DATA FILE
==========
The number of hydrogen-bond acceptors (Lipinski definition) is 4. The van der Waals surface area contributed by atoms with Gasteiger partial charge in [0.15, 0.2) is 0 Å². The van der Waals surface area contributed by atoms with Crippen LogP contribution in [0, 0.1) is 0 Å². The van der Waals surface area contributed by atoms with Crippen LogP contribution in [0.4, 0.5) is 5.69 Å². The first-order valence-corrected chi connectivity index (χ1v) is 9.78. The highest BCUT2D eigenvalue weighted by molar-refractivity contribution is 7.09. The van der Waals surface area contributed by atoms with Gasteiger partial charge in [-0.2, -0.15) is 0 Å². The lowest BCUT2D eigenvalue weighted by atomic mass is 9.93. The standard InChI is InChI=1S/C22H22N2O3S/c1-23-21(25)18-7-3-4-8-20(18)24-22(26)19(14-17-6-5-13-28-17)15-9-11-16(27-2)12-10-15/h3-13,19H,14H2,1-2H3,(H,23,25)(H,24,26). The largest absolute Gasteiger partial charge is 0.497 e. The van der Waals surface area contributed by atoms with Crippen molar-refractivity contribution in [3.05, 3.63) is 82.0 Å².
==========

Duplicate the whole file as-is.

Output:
The number of hydrogen-bond acceptors (Lipinski definition) is 4. The van der Waals surface area contributed by atoms with Gasteiger partial charge in [0.15, 0.2) is 0 Å². The van der Waals surface area contributed by atoms with Crippen LogP contribution in [0, 0.1) is 0 Å². The van der Waals surface area contributed by atoms with Crippen LogP contribution in [0.4, 0.5) is 5.69 Å². The first-order valence-corrected chi connectivity index (χ1v) is 9.78. The highest BCUT2D eigenvalue weighted by molar-refractivity contribution is 7.09. The van der Waals surface area contributed by atoms with Gasteiger partial charge in [-0.2, -0.15) is 0 Å². The lowest BCUT2D eigenvalue weighted by atomic mass is 9.93. The standard InChI is InChI=1S/C22H22N2O3S/c1-23-21(25)18-7-3-4-8-20(18)24-22(26)19(14-17-6-5-13-28-17)15-9-11-16(27-2)12-10-15/h3-13,19H,14H2,1-2H3,(H,23,25)(H,24,26). The largest absolute Gasteiger partial charge is 0.497 e. The van der Waals surface area contributed by atoms with Crippen molar-refractivity contribution in [3.05, 3.63) is 82.0 Å².